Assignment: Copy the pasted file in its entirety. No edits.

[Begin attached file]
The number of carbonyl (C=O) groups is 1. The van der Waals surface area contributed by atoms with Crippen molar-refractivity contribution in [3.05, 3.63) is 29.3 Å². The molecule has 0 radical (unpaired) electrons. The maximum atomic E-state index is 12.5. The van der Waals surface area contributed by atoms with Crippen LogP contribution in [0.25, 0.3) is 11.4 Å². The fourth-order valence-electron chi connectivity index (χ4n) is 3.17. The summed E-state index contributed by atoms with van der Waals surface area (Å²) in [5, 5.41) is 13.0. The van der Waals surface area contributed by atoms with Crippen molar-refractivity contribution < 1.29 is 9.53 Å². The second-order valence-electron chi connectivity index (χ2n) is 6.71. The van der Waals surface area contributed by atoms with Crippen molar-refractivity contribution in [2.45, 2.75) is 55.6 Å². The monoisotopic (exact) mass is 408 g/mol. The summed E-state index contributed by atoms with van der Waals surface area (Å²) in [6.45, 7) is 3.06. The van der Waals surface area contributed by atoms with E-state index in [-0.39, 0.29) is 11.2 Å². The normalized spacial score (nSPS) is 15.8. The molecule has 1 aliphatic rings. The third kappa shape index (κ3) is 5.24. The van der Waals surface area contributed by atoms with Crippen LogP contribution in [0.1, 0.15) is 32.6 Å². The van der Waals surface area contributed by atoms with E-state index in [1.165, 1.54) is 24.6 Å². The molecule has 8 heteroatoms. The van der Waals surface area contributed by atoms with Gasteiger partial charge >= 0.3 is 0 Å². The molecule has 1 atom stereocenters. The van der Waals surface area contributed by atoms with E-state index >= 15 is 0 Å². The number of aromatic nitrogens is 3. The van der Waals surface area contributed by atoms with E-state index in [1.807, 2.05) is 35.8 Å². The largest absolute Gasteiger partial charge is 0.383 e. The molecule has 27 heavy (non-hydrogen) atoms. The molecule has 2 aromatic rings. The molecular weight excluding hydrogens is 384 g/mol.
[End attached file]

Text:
The number of carbonyl (C=O) groups is 1. The van der Waals surface area contributed by atoms with Crippen molar-refractivity contribution in [3.05, 3.63) is 29.3 Å². The molecule has 0 radical (unpaired) electrons. The maximum atomic E-state index is 12.5. The van der Waals surface area contributed by atoms with Crippen LogP contribution in [0.25, 0.3) is 11.4 Å². The fourth-order valence-electron chi connectivity index (χ4n) is 3.17. The summed E-state index contributed by atoms with van der Waals surface area (Å²) in [5, 5.41) is 13.0. The van der Waals surface area contributed by atoms with Crippen molar-refractivity contribution < 1.29 is 9.53 Å². The second-order valence-electron chi connectivity index (χ2n) is 6.71. The van der Waals surface area contributed by atoms with Crippen molar-refractivity contribution in [2.45, 2.75) is 55.6 Å². The monoisotopic (exact) mass is 408 g/mol. The summed E-state index contributed by atoms with van der Waals surface area (Å²) in [6.45, 7) is 3.06. The van der Waals surface area contributed by atoms with E-state index in [-0.39, 0.29) is 11.2 Å². The normalized spacial score (nSPS) is 15.8. The molecule has 1 aliphatic rings. The third kappa shape index (κ3) is 5.24. The van der Waals surface area contributed by atoms with Crippen LogP contribution in [0.1, 0.15) is 32.6 Å². The van der Waals surface area contributed by atoms with E-state index in [1.165, 1.54) is 24.6 Å². The molecule has 8 heteroatoms. The van der Waals surface area contributed by atoms with Gasteiger partial charge >= 0.3 is 0 Å². The molecule has 1 atom stereocenters. The van der Waals surface area contributed by atoms with E-state index >= 15 is 0 Å². The number of aromatic nitrogens is 3. The van der Waals surface area contributed by atoms with E-state index in [1.807, 2.05) is 35.8 Å². The largest absolute Gasteiger partial charge is 0.383 e. The molecule has 27 heavy (non-hydrogen) atoms. The molecule has 2 aromatic rings. The molecular weight excluding hydrogens is 384 g/mol.